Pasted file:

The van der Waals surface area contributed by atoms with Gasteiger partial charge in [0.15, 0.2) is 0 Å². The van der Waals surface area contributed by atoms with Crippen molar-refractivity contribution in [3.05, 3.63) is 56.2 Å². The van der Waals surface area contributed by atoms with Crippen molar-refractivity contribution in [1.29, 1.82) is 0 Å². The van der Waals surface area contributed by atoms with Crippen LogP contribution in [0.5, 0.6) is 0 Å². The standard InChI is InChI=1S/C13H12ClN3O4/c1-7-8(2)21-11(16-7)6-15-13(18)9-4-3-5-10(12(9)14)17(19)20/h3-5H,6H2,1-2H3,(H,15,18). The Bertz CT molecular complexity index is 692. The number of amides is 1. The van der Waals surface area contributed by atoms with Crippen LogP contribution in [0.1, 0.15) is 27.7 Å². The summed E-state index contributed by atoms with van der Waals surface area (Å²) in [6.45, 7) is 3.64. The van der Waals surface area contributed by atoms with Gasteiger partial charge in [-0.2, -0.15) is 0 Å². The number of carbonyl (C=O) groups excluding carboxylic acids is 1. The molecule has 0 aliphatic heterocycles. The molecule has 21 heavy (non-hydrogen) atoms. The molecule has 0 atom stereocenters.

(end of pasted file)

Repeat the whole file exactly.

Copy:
The van der Waals surface area contributed by atoms with Gasteiger partial charge in [0.15, 0.2) is 0 Å². The van der Waals surface area contributed by atoms with Crippen molar-refractivity contribution in [3.05, 3.63) is 56.2 Å². The van der Waals surface area contributed by atoms with Crippen molar-refractivity contribution in [1.29, 1.82) is 0 Å². The van der Waals surface area contributed by atoms with Crippen LogP contribution in [0.5, 0.6) is 0 Å². The standard InChI is InChI=1S/C13H12ClN3O4/c1-7-8(2)21-11(16-7)6-15-13(18)9-4-3-5-10(12(9)14)17(19)20/h3-5H,6H2,1-2H3,(H,15,18). The Bertz CT molecular complexity index is 692. The number of amides is 1. The van der Waals surface area contributed by atoms with Crippen LogP contribution in [0.1, 0.15) is 27.7 Å². The summed E-state index contributed by atoms with van der Waals surface area (Å²) in [6.45, 7) is 3.64. The van der Waals surface area contributed by atoms with Gasteiger partial charge in [-0.2, -0.15) is 0 Å². The number of carbonyl (C=O) groups excluding carboxylic acids is 1. The molecule has 0 aliphatic heterocycles. The molecule has 21 heavy (non-hydrogen) atoms. The molecule has 0 atom stereocenters.